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Responding to Literature

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Responding to Literature
Responding to literature is the way in which one reacts to something that has been read or listened to (Cooper, 1993). This process begins before reading as one thinks about what is to be read and continues during and after reading (Martinez & Roser, 1991). Rosenblatt (1938/1976; 1978) has contended for many years that individuals construct their own meanings by transacting with the text. When response activities are the natural things one does with texts that have been read or listened to, they help students develop deeper understandings and help them relate what they have read to their own personal experiences (Gambrell, 1986; Hickman, 1983). It is through this process that individuals learn to construct meaning or comprehend (Cullinan, Harwood, & Galda, 1983).

Response activities teach children to read and write in several ways: Relates Ideas to Own Experiences
Response activities provide students with the opportunities to relate narrative or expository text to their own personal experiences (Martinez & Roser, 1991). Through this personal transaction with the text, students formulate their own meanings and develop their overall abilities to construct meaning (Cullinan, Harwood, & Galda, 1983; Eeds & Wells, 1989). By responding to literature, students see models of writing that they will ultimately incorporate into their own writing (Dressel, 1990).

Types of Response
Researchers have found that readers respond to literature in a variety of ways -- by retelling, summarizing, analyzing, and generalizing (Applebee, 1978). Very young children are able to respond in these ways on a very simple level (Many, 1991). As students become more experienced readers and writers, they develop more sophisticated abilities to construct meaning by analyzing and evaluating literature (Kelly & Farnan, 1991). Writing is one form of responding to literature (Harste, Short, & Burke, 1988). By giving a written response to literature, students are learning to construct meaning through writing; they are further developing their ability to think critically (Tierney & Shanahan, 1991).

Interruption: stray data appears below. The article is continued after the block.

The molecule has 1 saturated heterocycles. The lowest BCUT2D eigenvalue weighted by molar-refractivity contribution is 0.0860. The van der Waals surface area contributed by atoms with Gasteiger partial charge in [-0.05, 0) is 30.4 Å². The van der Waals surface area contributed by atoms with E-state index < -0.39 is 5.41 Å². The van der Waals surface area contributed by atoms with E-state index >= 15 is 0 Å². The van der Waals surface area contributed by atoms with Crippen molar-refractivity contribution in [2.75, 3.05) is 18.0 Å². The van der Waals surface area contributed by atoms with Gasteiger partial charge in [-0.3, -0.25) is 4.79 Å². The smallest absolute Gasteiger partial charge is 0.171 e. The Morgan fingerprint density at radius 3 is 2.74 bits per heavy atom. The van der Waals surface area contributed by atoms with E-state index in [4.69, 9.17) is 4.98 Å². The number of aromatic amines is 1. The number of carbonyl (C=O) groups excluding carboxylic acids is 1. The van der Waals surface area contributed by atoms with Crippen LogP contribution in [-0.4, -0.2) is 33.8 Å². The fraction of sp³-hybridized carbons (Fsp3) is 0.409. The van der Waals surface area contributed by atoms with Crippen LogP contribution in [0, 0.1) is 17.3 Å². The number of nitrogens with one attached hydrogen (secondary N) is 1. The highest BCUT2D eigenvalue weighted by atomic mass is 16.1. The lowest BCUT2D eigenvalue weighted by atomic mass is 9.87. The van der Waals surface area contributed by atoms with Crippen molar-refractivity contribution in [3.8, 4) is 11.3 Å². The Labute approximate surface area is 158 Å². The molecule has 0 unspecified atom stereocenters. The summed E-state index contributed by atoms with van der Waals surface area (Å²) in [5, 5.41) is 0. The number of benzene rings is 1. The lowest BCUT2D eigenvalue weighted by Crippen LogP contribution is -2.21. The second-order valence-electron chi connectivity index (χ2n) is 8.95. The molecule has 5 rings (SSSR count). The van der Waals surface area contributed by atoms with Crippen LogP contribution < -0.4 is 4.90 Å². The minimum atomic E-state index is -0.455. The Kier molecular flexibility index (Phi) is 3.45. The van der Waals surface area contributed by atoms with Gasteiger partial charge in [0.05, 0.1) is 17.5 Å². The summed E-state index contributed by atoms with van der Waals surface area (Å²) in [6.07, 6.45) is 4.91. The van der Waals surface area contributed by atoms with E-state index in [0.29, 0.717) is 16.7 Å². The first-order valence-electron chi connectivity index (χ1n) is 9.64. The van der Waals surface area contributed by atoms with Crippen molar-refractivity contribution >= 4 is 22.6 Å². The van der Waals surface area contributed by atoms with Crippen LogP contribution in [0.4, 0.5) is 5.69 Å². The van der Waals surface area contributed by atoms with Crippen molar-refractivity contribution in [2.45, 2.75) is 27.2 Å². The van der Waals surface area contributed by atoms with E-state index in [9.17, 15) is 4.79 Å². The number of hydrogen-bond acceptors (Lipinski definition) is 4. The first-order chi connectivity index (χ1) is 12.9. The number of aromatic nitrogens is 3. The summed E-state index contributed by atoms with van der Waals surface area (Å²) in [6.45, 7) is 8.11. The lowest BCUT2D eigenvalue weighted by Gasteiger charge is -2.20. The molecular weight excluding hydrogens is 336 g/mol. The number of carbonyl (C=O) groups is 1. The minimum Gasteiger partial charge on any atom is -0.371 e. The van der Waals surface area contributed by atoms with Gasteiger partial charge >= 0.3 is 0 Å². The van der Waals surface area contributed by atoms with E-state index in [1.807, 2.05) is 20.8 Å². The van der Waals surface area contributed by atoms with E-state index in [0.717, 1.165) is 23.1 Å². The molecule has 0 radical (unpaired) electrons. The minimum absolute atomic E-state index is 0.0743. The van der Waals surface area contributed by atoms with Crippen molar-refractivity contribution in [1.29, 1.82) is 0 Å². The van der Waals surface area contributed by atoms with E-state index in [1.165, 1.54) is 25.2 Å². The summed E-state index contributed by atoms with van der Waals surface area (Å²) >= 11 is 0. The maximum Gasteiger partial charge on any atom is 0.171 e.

Teacher/Student Modeling
It is important for the teacher to model different types of responding behaviors for students (Martinez & Roser, 1991). For example, the teacher might show students how to ask good questions about a book, make an oral comparison for students, or give an oral summary of a book. Through these procedures, the teacher is also modeling the constructing of meaning through response activities (Roser & Martinez, 1985; Cochran-Smith, 1984). When children have opportunities to discuss books that have been read, they are also modeling responding for each other as well as modeling the construction of meaning (Eeds & Wells, 1989). Go on to Useful Instructional Strategies Back to Thematic Organization Reading/Language Arts Center | Professional Development Education Place | Site Index
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26/08/2013